There is a widespread belief that anesthesia and senior dogs are a deadly combination, and therefore not worth the risk.
It is an issue I have been confronted with on a few occasions, most recently a couple of month ago, so I thought it was an important one to discuss.
While it’s true anesthesia in an old dog is riskier than in a younger one (that applies to other animals and people too!), I don’t believe a blanket “it’s too risky” is the right attitude. It’s best to have a conversation with your trusted vet, and weigh the pros and cons.
Things to discuss with your vet
Why is surgery being recommended? Are there other options? Is your dog in pain? Can the pain be managed? What is the anticipated outcome? What can be done to reduce the risk (a gentler type of anesthesia for example).
When we adopted Red 7 ½ years ago we were told she was about 8. She was quite neglected in her previous home, and among other issues her teeth and gums were in a terrible state. Not long after we brought her home she had dental surgery. Even though she was already 8, I wasn’t terribly worried about her age at the time. It had to be done, the vet was recommended to us, I liked him when we met so I trusted him and she was fine.
Unfortunately she needed dental surgery two more times and as she was even older, I became more concerned. Each time it was a pros and cons decision – her age versus the status quo. Red is blind and although she is extremely good natured and easy going, the one thing she can’t handle is having her teeth brushed. It freaks her out and she fights like crazy. Even with the bones and the water additives, and some brushing, it was never enough.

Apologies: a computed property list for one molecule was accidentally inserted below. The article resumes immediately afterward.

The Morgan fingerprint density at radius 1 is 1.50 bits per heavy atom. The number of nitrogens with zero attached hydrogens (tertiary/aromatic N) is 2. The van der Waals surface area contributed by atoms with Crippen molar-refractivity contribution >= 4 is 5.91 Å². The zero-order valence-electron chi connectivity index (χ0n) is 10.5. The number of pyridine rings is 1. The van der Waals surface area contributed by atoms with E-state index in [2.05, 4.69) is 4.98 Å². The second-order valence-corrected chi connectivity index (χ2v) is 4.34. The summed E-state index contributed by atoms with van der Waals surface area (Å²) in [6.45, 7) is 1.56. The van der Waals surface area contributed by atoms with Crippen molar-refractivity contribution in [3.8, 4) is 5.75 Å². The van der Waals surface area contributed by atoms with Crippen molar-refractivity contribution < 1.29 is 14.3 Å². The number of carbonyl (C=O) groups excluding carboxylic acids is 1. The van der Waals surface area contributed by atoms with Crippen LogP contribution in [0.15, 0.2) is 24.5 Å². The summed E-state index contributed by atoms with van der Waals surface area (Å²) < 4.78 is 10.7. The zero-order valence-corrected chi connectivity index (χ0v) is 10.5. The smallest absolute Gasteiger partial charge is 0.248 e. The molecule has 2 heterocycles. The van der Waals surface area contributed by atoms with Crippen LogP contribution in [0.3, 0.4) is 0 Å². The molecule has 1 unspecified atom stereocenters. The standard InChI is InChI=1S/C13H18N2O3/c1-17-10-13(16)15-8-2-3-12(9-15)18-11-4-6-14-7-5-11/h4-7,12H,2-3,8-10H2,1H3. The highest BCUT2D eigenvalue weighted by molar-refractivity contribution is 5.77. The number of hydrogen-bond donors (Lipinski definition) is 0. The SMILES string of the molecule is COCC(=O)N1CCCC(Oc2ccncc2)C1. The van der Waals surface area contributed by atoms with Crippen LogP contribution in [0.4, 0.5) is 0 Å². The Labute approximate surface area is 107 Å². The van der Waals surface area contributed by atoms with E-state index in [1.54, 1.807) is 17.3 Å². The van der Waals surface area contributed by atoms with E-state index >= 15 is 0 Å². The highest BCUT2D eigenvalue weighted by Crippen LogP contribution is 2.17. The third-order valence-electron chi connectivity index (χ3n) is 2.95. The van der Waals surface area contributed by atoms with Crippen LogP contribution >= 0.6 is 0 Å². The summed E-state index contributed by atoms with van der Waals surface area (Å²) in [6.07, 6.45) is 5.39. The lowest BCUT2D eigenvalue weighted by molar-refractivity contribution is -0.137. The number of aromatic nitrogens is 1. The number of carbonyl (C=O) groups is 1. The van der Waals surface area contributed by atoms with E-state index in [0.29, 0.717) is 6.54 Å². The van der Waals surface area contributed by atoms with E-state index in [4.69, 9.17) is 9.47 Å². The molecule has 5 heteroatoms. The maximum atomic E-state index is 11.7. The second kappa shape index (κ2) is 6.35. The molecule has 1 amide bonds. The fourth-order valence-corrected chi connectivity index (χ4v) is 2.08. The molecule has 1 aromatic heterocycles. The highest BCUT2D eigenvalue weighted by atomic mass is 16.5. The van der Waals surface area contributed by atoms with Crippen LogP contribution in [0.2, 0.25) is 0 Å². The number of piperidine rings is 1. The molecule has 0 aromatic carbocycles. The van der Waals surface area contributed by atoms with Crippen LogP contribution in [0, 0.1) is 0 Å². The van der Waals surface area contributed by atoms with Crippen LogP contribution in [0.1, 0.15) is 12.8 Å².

I have a fabulous vet who I trust completely, no hesitation. I knew if something were to happen during surgery it would not be his fault, and I told him as much. Even though she’s just over 15 (we believe), this most recent surgery was necessary to prevent other issues from developing. There was also my very real concern she might be in pain, and that was not acceptable under any circumstances.
I realise it doesn’t look good that I talk so much about the importance of good oral hygiene, yet my own dog has had dental surgery more than once. In an ideal world every dog would be cooperative, but that’s not the way things are. Even my vet can’t get near Red’s mouth without help.
I’ve had much success lately with some toothpaste on a gauze, wrapped around my finger. It’s still a huge struggle but it’s a lot easier to get my finger in her mouth than a toothbrush. Finger toothbrushes never worked for me either.
What I’m trying to say
I’m trying to say that of course anesthesia is risky in the best of times, and riskier in old dogs. I’m also saying that each case needs to be evaluated on an individual basis. I assume you have a vet you have complete faith in, and if you don’t I hope you find one. I have an in-depth conversation (I’m a big asker of questions) about why the surgery is needed, are there alternatives, what are the benefits, types of anesthesia and how can I help the recovery process.
I’ve had two dogs die at the hands of vets I had to go to in a pinch. I have no doubt the outcome would have been very different had I been able to see my trusted vets.
An interesting article for you to read on this subject
I came across an article written by Dr. Julie Buzby called “Is My Dog Too Old For Anesthesia?” and thought you might find it an interesting read. I appreciate her “take home message” and it’s a sentiment I share as well.
Anesthesia and senior dogs – conclusion
So what do you think? Do anesthesia and senior dogs go together? Is it worth the risk?
Has your senior dog undergone surgery, or been put under anesthesia for some other reason? How did things go? Were you happy with your decision or would you have done things differently in hindsight? Share your story in the comment section below or on my Facebook page.